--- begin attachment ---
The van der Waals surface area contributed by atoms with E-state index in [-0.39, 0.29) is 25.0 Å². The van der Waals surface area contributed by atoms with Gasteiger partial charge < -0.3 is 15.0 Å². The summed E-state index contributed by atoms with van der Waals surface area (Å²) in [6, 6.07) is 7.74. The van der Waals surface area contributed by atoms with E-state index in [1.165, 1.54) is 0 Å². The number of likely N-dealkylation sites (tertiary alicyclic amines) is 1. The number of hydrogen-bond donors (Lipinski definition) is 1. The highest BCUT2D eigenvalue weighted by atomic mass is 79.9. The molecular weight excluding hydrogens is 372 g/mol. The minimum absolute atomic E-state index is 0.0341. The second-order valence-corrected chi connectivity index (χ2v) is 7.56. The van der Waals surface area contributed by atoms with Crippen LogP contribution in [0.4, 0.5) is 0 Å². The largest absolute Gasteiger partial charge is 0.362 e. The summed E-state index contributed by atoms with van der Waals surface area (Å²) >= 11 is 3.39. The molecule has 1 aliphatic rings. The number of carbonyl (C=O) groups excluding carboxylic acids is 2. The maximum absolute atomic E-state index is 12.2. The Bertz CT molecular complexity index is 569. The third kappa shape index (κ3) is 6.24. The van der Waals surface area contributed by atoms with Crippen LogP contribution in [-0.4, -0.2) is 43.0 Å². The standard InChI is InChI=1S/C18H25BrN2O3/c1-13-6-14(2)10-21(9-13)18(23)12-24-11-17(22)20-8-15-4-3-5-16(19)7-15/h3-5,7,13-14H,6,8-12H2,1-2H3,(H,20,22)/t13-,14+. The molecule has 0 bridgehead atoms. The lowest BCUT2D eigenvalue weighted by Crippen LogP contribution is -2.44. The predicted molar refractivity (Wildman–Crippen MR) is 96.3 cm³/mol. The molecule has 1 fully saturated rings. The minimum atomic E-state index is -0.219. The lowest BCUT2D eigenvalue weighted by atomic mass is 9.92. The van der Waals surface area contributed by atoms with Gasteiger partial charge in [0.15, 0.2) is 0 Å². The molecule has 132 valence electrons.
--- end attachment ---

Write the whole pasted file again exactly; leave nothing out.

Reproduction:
The van der Waals surface area contributed by atoms with E-state index in [-0.39, 0.29) is 25.0 Å². The van der Waals surface area contributed by atoms with Gasteiger partial charge < -0.3 is 15.0 Å². The summed E-state index contributed by atoms with van der Waals surface area (Å²) in [6, 6.07) is 7.74. The van der Waals surface area contributed by atoms with E-state index in [1.165, 1.54) is 0 Å². The number of likely N-dealkylation sites (tertiary alicyclic amines) is 1. The number of hydrogen-bond donors (Lipinski definition) is 1. The highest BCUT2D eigenvalue weighted by atomic mass is 79.9. The molecular weight excluding hydrogens is 372 g/mol. The minimum absolute atomic E-state index is 0.0341. The second-order valence-corrected chi connectivity index (χ2v) is 7.56. The van der Waals surface area contributed by atoms with Crippen LogP contribution in [0.4, 0.5) is 0 Å². The largest absolute Gasteiger partial charge is 0.362 e. The summed E-state index contributed by atoms with van der Waals surface area (Å²) >= 11 is 3.39. The molecule has 1 aliphatic rings. The number of carbonyl (C=O) groups excluding carboxylic acids is 2. The maximum absolute atomic E-state index is 12.2. The Bertz CT molecular complexity index is 569. The third kappa shape index (κ3) is 6.24. The van der Waals surface area contributed by atoms with Crippen LogP contribution in [-0.4, -0.2) is 43.0 Å². The standard InChI is InChI=1S/C18H25BrN2O3/c1-13-6-14(2)10-21(9-13)18(23)12-24-11-17(22)20-8-15-4-3-5-16(19)7-15/h3-5,7,13-14H,6,8-12H2,1-2H3,(H,20,22)/t13-,14+. The molecule has 0 bridgehead atoms. The lowest BCUT2D eigenvalue weighted by Crippen LogP contribution is -2.44. The predicted molar refractivity (Wildman–Crippen MR) is 96.3 cm³/mol. The molecule has 1 fully saturated rings. The minimum atomic E-state index is -0.219. The lowest BCUT2D eigenvalue weighted by atomic mass is 9.92. The van der Waals surface area contributed by atoms with Gasteiger partial charge in [0.15, 0.2) is 0 Å². The molecule has 132 valence electrons.